This movie is just so good. It’s funny, entertaining and very well done.
Seven years later, in 2004, Smith played another police officer. This time, it was in the movie, I Robot. It is the year 2035, human like robots have taken over the menial tasks that humans once did. Del Spooner (Will Smith) is a technophobic police officer who is investigating the murder of a doctor. The accused is the robot that he created.
What I liked about this movie was that it asked questions. We have all become so dependent on technology. What happens when the technology instead of working for us, thinks for itself?
A year after that in 2005, Smith jumped into the rom-com genre with Hitch. Hitch (Will Smith) is a professional coach of sorts. He helps the male schlubs of the world to win over their dream partners. While helping Albert (Kevin James), become the man that Allegra (Amber Valleta) would fall in love with, Hitch also falls in love. Sara (Eva Mendes) is a cynical gossip columnist whose latest subject is Allegra. Sara is hot on the trail of Allegra’s new boyfriend. It won’t be long before she connects the dots that lead back to Hitch.
I like this movie. While it has the predictable tropes of a rom-com, it is different because of protagonist, Hitch. Many rom coms have a female protagonist. Overall, it is an enjoyable film.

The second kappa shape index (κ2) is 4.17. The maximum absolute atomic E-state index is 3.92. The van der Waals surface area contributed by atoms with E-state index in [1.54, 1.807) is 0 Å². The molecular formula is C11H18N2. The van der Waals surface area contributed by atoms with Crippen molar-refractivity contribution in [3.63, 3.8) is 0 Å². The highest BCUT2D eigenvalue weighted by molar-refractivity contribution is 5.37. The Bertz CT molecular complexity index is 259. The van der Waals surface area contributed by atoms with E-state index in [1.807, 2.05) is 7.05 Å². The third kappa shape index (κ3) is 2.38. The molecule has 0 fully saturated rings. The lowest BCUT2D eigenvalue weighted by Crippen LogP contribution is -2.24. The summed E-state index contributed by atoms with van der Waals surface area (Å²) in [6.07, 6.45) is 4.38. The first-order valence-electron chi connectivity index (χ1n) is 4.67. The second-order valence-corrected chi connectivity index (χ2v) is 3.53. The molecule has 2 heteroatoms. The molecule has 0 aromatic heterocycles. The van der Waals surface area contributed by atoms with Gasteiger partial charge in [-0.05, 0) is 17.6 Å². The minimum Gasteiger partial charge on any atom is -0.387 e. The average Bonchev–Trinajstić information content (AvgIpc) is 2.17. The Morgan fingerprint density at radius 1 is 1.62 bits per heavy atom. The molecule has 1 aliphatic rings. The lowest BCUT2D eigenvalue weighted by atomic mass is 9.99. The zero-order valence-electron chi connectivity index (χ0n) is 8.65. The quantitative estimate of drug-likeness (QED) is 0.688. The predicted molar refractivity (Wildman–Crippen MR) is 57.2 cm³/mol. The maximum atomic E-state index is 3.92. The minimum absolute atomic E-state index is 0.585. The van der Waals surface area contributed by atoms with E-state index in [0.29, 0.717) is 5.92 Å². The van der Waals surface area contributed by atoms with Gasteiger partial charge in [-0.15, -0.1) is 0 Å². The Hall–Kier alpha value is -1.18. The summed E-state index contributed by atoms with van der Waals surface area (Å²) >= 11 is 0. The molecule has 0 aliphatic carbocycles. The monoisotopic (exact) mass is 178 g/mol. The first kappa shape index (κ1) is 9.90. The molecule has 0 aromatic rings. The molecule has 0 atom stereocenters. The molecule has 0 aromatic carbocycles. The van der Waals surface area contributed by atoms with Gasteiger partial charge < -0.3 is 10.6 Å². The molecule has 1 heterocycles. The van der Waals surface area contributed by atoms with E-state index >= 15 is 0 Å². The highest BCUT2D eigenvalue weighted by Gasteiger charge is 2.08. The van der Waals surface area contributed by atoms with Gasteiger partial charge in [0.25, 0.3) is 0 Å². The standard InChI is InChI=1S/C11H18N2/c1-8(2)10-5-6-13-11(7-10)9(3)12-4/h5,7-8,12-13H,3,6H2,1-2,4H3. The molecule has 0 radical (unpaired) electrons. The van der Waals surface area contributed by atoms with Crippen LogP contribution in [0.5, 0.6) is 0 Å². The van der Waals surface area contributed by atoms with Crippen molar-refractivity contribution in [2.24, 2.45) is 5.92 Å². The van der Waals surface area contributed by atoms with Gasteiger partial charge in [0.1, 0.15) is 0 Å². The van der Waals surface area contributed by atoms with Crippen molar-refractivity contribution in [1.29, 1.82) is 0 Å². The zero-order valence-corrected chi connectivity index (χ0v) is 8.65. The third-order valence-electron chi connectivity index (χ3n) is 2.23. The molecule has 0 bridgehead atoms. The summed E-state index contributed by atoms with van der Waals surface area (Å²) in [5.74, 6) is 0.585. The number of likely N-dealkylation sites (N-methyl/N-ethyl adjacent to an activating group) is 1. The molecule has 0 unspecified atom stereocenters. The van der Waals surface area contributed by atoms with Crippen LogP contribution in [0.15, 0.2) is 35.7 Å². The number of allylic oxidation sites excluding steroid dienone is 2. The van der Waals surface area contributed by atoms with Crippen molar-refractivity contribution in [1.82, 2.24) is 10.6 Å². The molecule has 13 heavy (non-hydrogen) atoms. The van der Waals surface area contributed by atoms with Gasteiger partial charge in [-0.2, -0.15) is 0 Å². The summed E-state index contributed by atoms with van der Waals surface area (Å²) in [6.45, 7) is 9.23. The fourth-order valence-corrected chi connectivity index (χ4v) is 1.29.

In every movie franchise, for every individual movie that succeeds, there is one that bombs horribly. In the Batman movie franchise, for every Batman Begins (2005) or Batman Forever (1995), there is a Batman & Robin (1997).
Gotham City is under a two pronged attack. Poison Ivy (Uma Thurman) and Dr. Freeze (Arnold Schwarzenegger) are looking to control the city. Poison Ivy uses her feminine charms and poisons while Dr. Freeze just wants to see the city frozen over. Our heroes, who were able to successfully defeat Two-Face (Tommy Lee Jones) and the Riddler (Jim Carrey) in Batman Forever, find that their relationship is at a crossroads. Can Batman (George Clooney), Robin (Chris O’Donnell) and Batgirl (Alicia Silverstone) defeat the villains and return Gotham City to peace and security?
I will give the production team points for trying. Sometimes when a franchise becomes too serious, a little lightening up is required. But this movie goes too far in trying to put the humor back into the story. It was just a little too over the top for me.